I carry the Orion Skyblazer II along with an additonal whistle, small air horn, and mirror in a Plano Waterproof Case
#2309487
While we're discussing safety I think it's important that we touch base on navigation rules for kayakers. Many kayakers believe since we are a non-motorized vessel we have the right away in nearly all situations while navigating. Although the "Rules to the Road" don't specifically call out manually powered vessels, there are still portions which apply.

This article was written by Paul Barnard, the Eighth Coast Guard District Recreational Boating Safety (RBS) Program Manager for paddling.com. I'll copy and paste it here, but this is the link: https://paddling.com/learn/navigation-rules-for-paddlers/
Paul Barnard, USCG wrote:How many of you have ever heard that paddle craft (vessels under oars according to the Navigation Rules) always have the right of way? I have heard that a number of times and have read it in many places. There is NO basis for that in the Navigation Rules. It isn’t written explicitly, and it is not implied anywhere. It is a myth and a potentially dangerous one at that.

Vessels under oars are singled out but once in the Navigation Rules and that is in the lighting section. Otherwise we are simply “vessels” with all the attendant responsibilities. There are essentially three different navigational situations boaters find themselves in. Overtaking situations, head on (meeting) situations and crossing situations. Let’s examine the rules and see how they apply to us paddlers in each of those situations.

Overtaking (passing) situations are easy. The vessel being overtaken is the most privileged vessel on the water. It is always the “stand-on” vessel and the vessel doing the overtaking is always the “give-way” vessel. Paddlers are the stand-on vessel when being overtaken. I don’t think we find ourselves doing the overtaking often. When being overtaken, we have a responsibility to maintain course and speed. Before altering course, always look behind. If anyone is overtaking us, we have a duty to maintain course and speed.

What about meeting and crossing scenarios? Vessels under oars are not specifically mentioned in the meeting and crossing rules (14 and 15) or in rule 18 where the hierarchy is established. There are rules for all the other categories of vessels but us paddlers. We are covered in Rule 2 which very generally says to use good judgement based on the whole of the situation. With that in mind there is no reason why in meeting situations a port to port passing won’t work well and in crossing situations that the vessel which is to the right of the other shouldn’t be the stand on vessel.

If you are paddling and a power boat is approaching you head on, make an early and apparent course change (that’s Rule 8a and b) to starboard. That sends a clear message to the approaching vessel that you want a port to port passing.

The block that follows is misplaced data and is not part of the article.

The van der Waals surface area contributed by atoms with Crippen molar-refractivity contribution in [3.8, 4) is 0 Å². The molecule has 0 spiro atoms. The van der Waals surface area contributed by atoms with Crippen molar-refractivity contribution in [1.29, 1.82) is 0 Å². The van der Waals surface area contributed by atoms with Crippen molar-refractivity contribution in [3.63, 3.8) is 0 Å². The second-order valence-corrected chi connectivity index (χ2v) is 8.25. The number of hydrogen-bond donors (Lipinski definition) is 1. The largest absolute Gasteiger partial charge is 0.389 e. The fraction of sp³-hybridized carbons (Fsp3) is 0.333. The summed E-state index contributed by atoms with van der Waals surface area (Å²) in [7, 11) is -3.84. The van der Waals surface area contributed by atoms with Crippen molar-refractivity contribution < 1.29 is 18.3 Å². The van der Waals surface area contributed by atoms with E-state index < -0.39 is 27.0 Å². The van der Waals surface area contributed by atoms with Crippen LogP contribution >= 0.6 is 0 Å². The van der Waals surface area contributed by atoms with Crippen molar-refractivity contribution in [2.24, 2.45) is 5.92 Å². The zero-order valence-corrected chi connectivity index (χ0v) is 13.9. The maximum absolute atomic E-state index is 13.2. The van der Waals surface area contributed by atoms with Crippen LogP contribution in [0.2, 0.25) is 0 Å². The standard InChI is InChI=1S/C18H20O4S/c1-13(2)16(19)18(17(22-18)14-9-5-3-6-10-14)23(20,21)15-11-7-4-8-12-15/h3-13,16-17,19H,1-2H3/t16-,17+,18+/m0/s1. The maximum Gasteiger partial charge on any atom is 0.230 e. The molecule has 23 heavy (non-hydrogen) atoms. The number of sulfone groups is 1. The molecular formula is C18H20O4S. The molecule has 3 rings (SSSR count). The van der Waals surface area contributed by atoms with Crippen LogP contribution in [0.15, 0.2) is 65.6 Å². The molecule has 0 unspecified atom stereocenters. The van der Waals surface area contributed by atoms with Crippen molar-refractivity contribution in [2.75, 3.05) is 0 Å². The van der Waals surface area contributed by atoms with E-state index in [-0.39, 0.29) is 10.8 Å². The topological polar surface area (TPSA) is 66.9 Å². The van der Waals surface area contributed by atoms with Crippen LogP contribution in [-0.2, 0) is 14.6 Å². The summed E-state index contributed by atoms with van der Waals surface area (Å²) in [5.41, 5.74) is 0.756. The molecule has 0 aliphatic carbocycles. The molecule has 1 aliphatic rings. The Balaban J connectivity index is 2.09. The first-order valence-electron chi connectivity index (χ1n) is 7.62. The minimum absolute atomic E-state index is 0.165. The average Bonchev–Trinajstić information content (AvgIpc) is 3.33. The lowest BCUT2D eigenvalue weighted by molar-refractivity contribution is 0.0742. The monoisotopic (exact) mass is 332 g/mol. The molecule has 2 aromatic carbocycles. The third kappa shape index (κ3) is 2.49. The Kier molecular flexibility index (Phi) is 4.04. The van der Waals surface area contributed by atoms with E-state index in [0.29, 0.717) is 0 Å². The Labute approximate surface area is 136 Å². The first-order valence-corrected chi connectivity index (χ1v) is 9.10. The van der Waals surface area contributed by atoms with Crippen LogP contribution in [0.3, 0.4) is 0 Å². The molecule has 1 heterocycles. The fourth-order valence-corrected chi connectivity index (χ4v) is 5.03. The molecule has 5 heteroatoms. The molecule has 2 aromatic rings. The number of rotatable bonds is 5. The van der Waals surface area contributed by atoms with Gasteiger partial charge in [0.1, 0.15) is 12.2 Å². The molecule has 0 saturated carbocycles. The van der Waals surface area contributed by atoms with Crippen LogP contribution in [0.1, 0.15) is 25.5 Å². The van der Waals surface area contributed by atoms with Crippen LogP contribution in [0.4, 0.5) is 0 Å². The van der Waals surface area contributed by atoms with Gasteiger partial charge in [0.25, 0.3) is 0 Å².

Here are a couple more pointers with a basis in the Rules. When paddling in a channel, stay as far right as practicable (9a). I avoid channels when I can. That’s the beauty of our paddle craft. We can go just about anywhere. The vessels in the channel probably have to stay in the channel, so that would mean us paddlers would have to give way to them if we were crossing (9d.) Avoid anchoring in a channel (9g.) When crossing channels do so at right angles. Lastly, all mariners are burdened with the responsibility of taking all action necessary to prevent collision even if it means departure from the rules (2b.)

That’s a quick and easy rundown of the rules as they apply to our interactions with motorboats. It is vital that we don’t erroneously assume that the rules imbue us with any special privileged status as vessels under oars.

For more, read the Full Navigation Rules from the USCG.
#2309488
Neumie wrote:I carry the Orion Skyblazer II along with an additonal whistle, small air horn, and mirror in a Plano Waterproof Case


I keep a cheap whistle attached by lanyard to each life jacket. Ticks the USCG box for $3 and (as far as I know) doesn't conflict with any TPWD rules. And I always have at least one life jacket in the kayak with me. It's an old habit from SCUBA diving, where a rescue whistle on every BCD is pretty much standard equipment. Back in SCUBA class, they proved to us that a whistle is 10x more effective and long lasting as shouting in a rescue situation.
#2309492
impulse wrote: I keep a cheap whistle attached by lanyard to each life jacket. Ticks the USCG box for $3 and (as far as I know) doesn't conflict with any TPWD rules. And I always have at least one life jacket in the kayak with me. It's an old habit from SCUBA diving, where a rescue whistle on every BCD is pretty much standard equipment. Back in SCUBA class, they proved to us that a whistle is 10x more effective and long lasting as shouting in a rescue situation.

I should clarify that all my PFD's have a pea-less whistle attached and in a pocket. My emergency case has redundant sound signalling devices.